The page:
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Arab Nationalism in the Twentieth CenturyFrom Triumph to Despair$
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Adeed Dawisha

Print publication date: 2016

Print ISBN-13: 9780691169156

Published to Princeton Scholarship Online: January 2018

DOI: 10.23943/princeton/9780691169156.001.0001

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Arab Nationalism’s Downward Slide, 1958–1967

Arab Nationalism’s Downward Slide, 1958–1967

(p.214) Chapter Nine Arab Nationalism’s Downward Slide, 1958–1967
Arab Nationalism in the Twentieth Century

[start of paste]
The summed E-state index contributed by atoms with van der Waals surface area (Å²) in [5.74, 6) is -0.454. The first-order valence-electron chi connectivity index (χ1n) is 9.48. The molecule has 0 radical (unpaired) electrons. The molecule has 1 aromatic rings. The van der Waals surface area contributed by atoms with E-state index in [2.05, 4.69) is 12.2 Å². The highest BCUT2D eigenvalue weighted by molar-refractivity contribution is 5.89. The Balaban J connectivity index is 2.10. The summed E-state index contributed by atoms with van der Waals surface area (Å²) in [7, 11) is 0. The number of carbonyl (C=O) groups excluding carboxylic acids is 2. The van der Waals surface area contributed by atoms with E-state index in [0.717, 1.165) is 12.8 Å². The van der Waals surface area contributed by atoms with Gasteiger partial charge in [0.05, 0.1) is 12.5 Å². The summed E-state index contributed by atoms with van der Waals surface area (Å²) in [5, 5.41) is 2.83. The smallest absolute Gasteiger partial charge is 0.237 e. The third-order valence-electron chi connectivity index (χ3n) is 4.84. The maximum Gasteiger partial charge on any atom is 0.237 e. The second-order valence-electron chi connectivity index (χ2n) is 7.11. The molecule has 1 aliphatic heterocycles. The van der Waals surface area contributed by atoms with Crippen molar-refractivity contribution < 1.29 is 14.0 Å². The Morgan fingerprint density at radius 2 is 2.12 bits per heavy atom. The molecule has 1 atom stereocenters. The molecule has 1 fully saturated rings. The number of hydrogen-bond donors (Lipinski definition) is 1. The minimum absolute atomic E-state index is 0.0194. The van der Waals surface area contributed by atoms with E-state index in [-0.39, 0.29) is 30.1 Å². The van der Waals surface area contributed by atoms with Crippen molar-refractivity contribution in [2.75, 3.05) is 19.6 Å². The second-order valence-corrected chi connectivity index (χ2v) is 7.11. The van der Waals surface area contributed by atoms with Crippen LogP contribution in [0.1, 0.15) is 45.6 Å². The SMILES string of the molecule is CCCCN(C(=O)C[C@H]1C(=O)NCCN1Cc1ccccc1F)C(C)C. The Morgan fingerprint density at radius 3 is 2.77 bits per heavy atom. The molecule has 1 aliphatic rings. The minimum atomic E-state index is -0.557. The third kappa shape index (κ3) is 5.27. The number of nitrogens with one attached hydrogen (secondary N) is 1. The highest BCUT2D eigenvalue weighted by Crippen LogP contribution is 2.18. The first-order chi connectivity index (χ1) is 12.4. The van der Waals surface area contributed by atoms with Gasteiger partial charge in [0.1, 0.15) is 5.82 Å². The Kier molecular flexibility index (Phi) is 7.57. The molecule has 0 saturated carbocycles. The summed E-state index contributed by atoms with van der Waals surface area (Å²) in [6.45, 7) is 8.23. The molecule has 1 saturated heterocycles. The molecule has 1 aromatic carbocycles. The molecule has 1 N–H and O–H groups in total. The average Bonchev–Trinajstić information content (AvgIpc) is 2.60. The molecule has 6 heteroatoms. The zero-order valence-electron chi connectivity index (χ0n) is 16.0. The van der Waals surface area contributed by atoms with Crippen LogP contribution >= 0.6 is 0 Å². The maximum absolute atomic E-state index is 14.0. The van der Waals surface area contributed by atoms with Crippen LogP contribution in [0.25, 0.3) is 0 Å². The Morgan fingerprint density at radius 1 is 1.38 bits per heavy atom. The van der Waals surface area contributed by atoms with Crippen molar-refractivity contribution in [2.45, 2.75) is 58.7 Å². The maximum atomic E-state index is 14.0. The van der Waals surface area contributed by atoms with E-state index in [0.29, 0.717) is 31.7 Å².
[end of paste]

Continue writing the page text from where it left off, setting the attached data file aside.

Adeed Dawisha

Princeton University Press

This chapter discusses Arab nationalism’s downward slide. The Syrians had imagined the United Arab Republic (UAR) as a union of equals under the leadership of Gamal ‘Abd al-Nasir. However, Syria had little choice but to follow in Egypt’s shadow, and to do things the way Egyptians did them. This created backlash from the Syrian business and army circles, resulting in the Syrian coup and the end of the UAR. Momentous as it was, the Syrian secession did not mean the end of the Arab nationalist movement. However, Arab nationalism still did suffer a very serious setback. If Iraq’s refusal to join the UAR was the first dent in Arab nationalism’s seemingly impregnable armor, the dissolution of the UAR was a significant fracture.

Keywords:   Arab nationalism, Syria, United Arab Republic, Egypt, Gamal ‘Abd al-Nasir, Syrian coup, Syrian secession, Arab nationalist movement

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